•August 18, 2017 • Leave a Comment

I recently discovered that I’ve learned how to touch-type on the number pad of a full sized keyboard. Somehow, without deliberately training myself, I managed to garner enough practice typing up payroll entries to get the knack of it. 

As I began to realize that I was often typing in numbers without having to hunt-and-peck for them, I began to (over) think how I type on a daily basis. I tried to deliberately think through where each letter of the alphabet falls on the keyboard and found that I couldn’t remember. My hands knew the way, but my memory no longer kept a map on file . Deliberately trying to think of the letters location on the keyboard didn’t just slow me down, it nearly brought me to a halt. How the hell did I ever manage to learn touch typing in the first place? 

Instead, I determined, I mostly type “by ear”. Even if I’m not looking at the screen or at the keyboard I can usually tell when I’ve mistyped a letter, as if I’d played a sour note. If I’m transcribing something and I need to type quickly, I typically keep my eyes on the paper and force myself to read each word sound by sound. Somehow my fingers follow along. I can type pretty fast- about sixty words a minute when I really get going, but I can read even faster, which causes problems.  If I read too fast, or if I glance up at the screen or up at the keyboard and I see a different word with a different sound my fingers will get confused and start tripping over themselves.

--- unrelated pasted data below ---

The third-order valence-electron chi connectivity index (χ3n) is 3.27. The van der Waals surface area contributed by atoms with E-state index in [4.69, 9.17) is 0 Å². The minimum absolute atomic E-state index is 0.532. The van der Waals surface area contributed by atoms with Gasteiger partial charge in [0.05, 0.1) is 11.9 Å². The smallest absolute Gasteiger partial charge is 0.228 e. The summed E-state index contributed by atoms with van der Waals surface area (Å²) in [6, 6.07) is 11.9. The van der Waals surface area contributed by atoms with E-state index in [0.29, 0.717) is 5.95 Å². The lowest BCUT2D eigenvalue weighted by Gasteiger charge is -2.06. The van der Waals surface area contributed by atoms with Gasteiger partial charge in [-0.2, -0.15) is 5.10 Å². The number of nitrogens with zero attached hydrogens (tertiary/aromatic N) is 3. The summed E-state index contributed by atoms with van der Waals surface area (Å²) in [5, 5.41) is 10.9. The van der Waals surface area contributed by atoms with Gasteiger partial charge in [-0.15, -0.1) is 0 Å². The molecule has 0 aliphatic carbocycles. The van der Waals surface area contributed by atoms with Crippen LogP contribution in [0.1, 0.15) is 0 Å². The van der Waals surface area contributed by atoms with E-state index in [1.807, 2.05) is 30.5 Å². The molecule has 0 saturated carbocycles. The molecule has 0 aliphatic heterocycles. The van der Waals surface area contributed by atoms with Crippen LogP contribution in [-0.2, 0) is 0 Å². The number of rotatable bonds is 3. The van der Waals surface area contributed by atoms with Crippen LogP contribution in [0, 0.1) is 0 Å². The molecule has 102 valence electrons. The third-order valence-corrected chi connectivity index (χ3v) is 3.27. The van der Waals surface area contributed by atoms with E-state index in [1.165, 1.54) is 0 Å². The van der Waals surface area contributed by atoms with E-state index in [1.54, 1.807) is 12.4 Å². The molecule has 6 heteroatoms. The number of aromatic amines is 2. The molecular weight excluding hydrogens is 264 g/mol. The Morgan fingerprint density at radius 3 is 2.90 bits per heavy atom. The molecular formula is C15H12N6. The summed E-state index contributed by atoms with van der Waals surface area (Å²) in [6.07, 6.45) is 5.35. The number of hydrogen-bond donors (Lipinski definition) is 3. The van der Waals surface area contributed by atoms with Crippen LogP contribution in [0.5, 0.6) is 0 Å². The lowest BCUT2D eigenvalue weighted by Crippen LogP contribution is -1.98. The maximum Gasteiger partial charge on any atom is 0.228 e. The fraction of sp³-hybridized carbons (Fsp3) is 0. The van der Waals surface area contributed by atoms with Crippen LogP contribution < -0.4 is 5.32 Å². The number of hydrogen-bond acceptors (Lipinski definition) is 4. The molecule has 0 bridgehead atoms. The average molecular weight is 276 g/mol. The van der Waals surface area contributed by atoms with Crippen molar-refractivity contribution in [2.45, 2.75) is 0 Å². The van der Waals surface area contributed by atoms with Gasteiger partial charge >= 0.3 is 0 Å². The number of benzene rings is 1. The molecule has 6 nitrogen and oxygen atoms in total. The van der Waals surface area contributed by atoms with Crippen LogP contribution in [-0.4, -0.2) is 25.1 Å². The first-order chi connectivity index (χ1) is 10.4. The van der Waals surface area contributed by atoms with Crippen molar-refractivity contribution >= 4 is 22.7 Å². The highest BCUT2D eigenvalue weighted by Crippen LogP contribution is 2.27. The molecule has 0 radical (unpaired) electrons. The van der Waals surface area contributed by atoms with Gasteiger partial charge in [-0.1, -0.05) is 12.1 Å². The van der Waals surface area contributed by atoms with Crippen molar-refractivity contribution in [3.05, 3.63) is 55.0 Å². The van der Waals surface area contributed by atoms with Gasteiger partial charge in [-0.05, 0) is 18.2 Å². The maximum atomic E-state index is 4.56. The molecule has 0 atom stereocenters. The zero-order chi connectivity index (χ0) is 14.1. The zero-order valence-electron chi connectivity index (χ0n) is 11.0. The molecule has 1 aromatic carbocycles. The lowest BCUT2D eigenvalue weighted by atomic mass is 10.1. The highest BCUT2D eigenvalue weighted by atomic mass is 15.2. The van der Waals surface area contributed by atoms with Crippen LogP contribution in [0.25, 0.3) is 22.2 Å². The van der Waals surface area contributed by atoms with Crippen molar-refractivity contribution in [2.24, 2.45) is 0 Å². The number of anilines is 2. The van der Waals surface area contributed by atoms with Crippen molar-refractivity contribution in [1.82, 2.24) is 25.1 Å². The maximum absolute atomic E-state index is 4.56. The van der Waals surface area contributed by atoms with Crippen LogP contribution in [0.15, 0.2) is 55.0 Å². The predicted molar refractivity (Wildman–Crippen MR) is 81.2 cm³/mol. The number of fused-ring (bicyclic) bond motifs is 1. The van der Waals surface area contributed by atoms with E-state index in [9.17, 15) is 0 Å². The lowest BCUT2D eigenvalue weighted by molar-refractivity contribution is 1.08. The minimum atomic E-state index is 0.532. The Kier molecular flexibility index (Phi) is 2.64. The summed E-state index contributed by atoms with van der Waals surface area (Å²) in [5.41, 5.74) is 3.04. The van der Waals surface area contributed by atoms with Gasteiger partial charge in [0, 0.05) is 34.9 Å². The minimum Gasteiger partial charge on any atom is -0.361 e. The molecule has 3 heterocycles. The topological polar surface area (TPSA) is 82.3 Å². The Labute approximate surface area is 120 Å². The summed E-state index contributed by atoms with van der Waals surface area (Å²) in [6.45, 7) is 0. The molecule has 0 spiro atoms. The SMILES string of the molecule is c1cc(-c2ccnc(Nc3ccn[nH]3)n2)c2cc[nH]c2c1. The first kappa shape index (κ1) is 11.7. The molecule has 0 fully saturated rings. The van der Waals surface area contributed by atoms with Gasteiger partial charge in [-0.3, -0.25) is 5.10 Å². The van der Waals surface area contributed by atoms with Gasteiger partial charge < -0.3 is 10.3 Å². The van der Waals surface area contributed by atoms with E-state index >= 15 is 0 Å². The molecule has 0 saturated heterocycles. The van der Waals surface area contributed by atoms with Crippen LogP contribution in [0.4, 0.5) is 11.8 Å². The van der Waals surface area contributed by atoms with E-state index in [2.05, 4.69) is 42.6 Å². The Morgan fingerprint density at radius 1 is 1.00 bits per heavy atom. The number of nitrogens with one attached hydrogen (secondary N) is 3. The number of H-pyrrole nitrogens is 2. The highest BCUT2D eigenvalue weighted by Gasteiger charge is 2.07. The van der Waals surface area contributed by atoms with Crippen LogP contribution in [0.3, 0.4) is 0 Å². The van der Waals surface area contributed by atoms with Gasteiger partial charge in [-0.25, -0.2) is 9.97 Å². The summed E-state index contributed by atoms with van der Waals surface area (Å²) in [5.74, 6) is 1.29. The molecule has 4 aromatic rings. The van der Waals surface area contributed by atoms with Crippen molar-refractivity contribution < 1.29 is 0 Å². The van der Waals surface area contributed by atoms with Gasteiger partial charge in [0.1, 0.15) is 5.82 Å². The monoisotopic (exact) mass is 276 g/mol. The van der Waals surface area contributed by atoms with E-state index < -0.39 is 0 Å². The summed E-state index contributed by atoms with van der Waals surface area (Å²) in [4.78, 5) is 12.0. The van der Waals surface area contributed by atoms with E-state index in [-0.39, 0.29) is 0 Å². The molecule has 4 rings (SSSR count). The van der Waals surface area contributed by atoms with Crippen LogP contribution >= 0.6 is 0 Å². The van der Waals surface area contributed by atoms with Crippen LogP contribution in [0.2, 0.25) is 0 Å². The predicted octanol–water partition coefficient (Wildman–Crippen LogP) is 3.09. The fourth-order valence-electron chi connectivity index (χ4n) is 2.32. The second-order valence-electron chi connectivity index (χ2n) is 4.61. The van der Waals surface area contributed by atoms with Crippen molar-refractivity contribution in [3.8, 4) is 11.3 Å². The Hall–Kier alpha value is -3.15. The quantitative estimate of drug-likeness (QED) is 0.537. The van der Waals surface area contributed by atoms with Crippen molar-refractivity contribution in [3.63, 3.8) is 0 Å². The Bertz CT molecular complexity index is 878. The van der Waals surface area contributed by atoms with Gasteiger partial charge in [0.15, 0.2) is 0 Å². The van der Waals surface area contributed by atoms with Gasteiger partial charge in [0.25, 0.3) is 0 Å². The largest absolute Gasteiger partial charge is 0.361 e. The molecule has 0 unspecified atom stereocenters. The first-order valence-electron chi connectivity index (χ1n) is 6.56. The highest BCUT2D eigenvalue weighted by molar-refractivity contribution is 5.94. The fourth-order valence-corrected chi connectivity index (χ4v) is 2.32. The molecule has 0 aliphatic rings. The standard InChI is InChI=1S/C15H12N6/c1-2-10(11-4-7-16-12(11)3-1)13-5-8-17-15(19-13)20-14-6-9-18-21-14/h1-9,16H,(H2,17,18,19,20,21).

I sometimes wonder if this is what playing the piano feels like to a pianist: somehow knowing what the shape of the music should feel like without trying to think about the location of individual notes. Knowing how satisfying it can be to get up to a good speed when typing, I can imagine how satisfying it must be to be able to be able to make music like that.

Tenth Day

•August 17, 2017 • Leave a Comment

Well, technically the eleventh day- my first day back in the blissful world of coffee. 

The coffee pot had become the happy home to a colony of slime mold that was happily growing up in small white capped islands from the shallow pond of coffee left from the dregs of my final pot two weekends ago. I felt a pang of guilt to wash such a thriving community down the drain, but didn’t let it didn’t stop me from actually doing the deed. 

I was down to the dregs of the coffee grounds as well. The can of Yuban had been sitting on the kitchen counter for ten days with only three last scoops of grounds left in the bottom. Through a minor culinary accident, these had been lightly salted by the Curmudgeonly Lion. “It’s only, like, twelve grains [of salt],” He assured me. “It might even help bring out the flavor.” So I was in for a taste sensation one way or another. 

If salt made a difference in the flavor, I failed to notice it. I took coffee with breakfast while absorbing fifteen minutes of the morning Howl of outrage from social media (I’m just going to go ahead and call this The Howl from now on) and then escaped into the Hollywood Reporter’s list of top film schools for the year, more than a little bit satisfied to see the Alma Mater still holding court as number one.